(Bloomberg View) If the House Republicans' Benghazi investigation craters after former Secretary of State Hillary Clinton's testimony this week, the chamber's right-wing caucus has a sequel in mind: attempting the second impeachment of an executive branch appointee in 226 years.\

The target is Internal Revenue Service Commissioner John Koskinen. The specifics of any supposed impeachable offenses are vague. Koskinen, 76, is a respected, successful business and government executive who, at the behest of the White House, took on the job of cleaning up the beleaguered tax agency in December 2013, after offenses had been committed.

Since 1789, the House has impeached 19 officials: two presidents, 15 judges, a senator in the 18th century. The only executive branch appointee was William Belknap, President Ulysses S. Grant's war secretary.

Now, the 40-member Freedom Caucus, which played a role in Speaker John Boehner's resignation, wants to try again. The House Oversight Committee, where proceedings would start, is stacked with right-wing Republicans.

The accusations stem from 2013, when the IRS's tax-exempt division was found to have disproportionately targeted conservative groups for scrutiny. Although Koskinen was brought in after the damage had been done, Ohio Representative Jim Jordan and his Freedom Caucus followers say he has tried to cover up some wrongdoing. Some, rather recklessly, accuse him of lying. The tax agency is unpopular and makes an appealing political target.

Democrats say the allegations against Koskinen are unfounded: "It is despicable character assassination," said Representative Gerald Connolly, a Virginia Democrat who serves on the Oversight Committee. "They are manufacturing a phony issue for ideological reasons."

The case has problems. The specific charges seem specious: There may have been miscommunication, but there is no evidence of wrongdoing by Koskinen.

Former Representative Dave Camp of Michigan, the Republican chairman of the House Ways and Means Committee from 2011 until this year and now a senior policy adviser at PricewaterhouseCoopers, said that while, to him, Koskinen "has been a disappointment" in terms of reforming at the troubled agency, "impeaching the IRS commissioner is not a tactic that will be successful."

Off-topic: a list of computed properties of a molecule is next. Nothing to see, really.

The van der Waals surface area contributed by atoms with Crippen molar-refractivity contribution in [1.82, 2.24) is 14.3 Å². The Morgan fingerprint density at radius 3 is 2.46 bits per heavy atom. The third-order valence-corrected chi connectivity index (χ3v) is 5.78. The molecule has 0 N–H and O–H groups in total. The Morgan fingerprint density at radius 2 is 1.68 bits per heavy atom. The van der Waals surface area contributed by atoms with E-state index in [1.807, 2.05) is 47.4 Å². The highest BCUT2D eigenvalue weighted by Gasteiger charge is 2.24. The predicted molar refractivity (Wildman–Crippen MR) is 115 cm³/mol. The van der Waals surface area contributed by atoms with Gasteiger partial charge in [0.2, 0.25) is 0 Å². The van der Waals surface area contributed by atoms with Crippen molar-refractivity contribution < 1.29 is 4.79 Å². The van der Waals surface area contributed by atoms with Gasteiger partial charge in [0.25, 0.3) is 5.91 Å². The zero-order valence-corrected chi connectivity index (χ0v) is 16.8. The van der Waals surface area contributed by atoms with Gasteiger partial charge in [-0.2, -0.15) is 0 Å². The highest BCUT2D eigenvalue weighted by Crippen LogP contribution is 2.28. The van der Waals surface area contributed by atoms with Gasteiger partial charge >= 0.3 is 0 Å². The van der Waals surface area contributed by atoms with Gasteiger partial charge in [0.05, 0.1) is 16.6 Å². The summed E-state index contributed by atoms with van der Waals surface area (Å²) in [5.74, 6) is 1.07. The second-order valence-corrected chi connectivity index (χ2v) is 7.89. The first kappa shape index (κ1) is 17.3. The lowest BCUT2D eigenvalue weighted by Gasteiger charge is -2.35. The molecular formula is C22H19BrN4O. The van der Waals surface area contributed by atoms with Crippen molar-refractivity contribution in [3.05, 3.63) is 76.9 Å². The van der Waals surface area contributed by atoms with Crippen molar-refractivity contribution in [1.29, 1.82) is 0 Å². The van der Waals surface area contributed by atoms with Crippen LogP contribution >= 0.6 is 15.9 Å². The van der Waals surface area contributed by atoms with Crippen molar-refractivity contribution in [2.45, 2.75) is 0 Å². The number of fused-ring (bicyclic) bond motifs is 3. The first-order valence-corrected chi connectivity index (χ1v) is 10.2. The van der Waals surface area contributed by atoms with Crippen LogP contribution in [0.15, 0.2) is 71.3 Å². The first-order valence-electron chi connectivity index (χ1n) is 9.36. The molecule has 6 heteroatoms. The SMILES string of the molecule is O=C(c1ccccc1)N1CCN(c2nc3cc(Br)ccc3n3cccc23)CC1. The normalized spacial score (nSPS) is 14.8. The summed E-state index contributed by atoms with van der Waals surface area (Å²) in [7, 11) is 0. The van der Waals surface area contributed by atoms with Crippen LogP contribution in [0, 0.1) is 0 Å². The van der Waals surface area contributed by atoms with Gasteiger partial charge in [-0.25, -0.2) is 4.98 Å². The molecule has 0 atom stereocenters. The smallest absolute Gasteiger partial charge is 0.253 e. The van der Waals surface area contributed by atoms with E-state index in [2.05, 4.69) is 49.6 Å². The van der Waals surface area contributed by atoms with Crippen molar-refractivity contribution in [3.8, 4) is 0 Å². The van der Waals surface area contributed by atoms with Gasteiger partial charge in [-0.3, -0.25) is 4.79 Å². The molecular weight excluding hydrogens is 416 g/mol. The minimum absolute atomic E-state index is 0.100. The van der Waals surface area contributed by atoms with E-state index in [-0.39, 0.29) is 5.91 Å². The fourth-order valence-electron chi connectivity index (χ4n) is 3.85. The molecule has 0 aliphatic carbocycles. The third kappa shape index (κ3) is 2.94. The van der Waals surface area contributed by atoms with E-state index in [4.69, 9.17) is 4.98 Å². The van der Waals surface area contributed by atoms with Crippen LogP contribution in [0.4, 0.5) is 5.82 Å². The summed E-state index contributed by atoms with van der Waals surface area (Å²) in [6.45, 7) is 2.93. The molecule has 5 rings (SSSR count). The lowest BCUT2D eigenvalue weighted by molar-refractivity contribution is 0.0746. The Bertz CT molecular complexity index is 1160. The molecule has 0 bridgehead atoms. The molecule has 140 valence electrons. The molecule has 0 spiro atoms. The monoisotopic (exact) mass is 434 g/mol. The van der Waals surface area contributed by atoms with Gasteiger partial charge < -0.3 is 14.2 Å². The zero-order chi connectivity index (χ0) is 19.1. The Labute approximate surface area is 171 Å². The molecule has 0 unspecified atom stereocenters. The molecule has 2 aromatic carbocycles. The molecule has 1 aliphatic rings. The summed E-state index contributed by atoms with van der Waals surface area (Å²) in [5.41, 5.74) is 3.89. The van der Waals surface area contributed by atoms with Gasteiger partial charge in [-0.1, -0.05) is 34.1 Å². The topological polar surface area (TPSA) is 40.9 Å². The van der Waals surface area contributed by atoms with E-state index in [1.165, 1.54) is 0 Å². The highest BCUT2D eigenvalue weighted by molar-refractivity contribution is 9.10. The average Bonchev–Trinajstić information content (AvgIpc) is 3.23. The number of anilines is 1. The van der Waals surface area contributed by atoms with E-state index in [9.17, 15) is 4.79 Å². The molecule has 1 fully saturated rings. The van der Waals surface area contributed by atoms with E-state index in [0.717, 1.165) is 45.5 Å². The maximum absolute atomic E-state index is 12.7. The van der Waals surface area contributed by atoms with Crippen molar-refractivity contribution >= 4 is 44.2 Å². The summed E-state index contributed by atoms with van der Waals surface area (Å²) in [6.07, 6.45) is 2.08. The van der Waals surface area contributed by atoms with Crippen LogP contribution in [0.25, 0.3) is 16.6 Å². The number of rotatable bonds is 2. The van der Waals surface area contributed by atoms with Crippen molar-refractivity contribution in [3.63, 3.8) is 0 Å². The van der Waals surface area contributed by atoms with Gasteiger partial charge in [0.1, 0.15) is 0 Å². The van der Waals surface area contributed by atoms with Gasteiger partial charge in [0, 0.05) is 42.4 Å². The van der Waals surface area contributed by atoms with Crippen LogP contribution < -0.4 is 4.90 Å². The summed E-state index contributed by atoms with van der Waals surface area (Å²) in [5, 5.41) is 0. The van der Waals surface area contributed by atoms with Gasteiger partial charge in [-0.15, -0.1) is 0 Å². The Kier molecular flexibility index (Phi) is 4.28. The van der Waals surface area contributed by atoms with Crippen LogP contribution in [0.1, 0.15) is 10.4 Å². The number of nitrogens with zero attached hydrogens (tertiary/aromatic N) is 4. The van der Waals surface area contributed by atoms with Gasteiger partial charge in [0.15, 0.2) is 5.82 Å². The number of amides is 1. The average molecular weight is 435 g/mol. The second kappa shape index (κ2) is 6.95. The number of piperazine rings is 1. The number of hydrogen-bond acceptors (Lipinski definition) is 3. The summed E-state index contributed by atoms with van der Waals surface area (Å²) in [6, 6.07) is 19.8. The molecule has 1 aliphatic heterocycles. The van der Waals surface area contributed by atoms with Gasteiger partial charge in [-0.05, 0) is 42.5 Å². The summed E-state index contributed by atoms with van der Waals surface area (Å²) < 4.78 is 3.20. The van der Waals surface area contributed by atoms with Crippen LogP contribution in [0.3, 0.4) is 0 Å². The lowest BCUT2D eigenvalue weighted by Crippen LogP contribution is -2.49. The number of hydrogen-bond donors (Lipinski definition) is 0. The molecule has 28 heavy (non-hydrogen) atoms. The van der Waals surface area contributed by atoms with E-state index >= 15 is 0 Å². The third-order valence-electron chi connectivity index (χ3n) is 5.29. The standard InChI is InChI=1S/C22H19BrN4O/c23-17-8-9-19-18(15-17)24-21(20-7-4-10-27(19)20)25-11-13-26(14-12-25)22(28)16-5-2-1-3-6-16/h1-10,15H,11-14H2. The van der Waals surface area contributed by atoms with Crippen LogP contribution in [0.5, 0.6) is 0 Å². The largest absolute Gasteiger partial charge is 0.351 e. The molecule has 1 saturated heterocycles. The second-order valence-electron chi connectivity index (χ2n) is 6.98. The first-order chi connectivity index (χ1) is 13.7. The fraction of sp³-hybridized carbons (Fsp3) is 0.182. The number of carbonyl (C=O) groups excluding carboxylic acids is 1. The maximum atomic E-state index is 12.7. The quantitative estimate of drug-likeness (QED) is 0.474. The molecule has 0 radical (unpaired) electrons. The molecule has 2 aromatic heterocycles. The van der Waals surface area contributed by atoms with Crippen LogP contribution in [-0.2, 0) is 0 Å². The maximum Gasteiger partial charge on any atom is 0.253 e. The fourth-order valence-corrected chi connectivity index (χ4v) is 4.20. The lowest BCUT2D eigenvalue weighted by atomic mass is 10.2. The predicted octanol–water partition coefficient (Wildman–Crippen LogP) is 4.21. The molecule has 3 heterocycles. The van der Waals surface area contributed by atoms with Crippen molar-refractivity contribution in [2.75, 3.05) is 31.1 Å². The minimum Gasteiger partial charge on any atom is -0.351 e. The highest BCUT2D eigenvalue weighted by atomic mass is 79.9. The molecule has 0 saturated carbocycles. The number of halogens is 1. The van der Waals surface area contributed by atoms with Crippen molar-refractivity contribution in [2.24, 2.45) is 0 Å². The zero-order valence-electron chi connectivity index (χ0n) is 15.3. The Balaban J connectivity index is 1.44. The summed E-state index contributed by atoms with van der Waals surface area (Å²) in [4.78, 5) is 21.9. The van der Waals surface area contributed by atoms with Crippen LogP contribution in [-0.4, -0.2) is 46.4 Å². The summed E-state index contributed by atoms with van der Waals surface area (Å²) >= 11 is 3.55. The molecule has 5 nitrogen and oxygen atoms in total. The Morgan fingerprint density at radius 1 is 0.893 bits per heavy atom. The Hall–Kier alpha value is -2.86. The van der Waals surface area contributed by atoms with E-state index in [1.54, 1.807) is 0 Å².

The pre-Koskinen abuses by the IRS's tax-exempt division have been the subject of three inquiries: First, a nine-month investigation by the Treasury's inspector general, a Republican appointed by President George W. Bush. The second was conducted by the Government Accountability Office and the third produced a bipartisan Senate Finance Committee report. All were critical of IRS mismanagement, but none found any evidence of illegal activities or political direction from on high.

A New York Times investigation of the IRS's Cincinnati tax-exempt operations described an understaffed, bureaucratic, poorly led office, not one motivated by politics. Moreover, although the IRS was wrong to focus on conservative groups, the underlying skepticism about some applications for tax-exempt status was justified.

The Supreme Court's Citizens United decision, which allowed torrents of special interest money into campaigns, also encouraged groups to declare themselves principally social welfare organizations that dabble in politics. That designation made them eligible for favorable tax treatment with minimal disclosure requirements. Under pressure from Republicans, the IRS is pulling back from a push for stricter regulation of these groups.

A partisan impeachment probably would seem a foolish distraction from the real issues of jobs, health care, debt and terrorism. It could backfire in the same way as the impeachment of President Bill Clinton 17 years ago, the politically motivated government shutdowns and the fizzling Benghazi inquest is likely to.

The fight within the House Republican caucus reflects less an ideological split than the manifestation of an apocalyptic view from the right-wing minority that the political system has to be destroyed before it can be reformed. That justifies actions such as impeachment.

More than a few Republicans fear their colleagues would be making a huge mistake.

This column does not necessarily reflect the opinion of the editorial board or Bloomberg LP and its owners, or Accounting Today.

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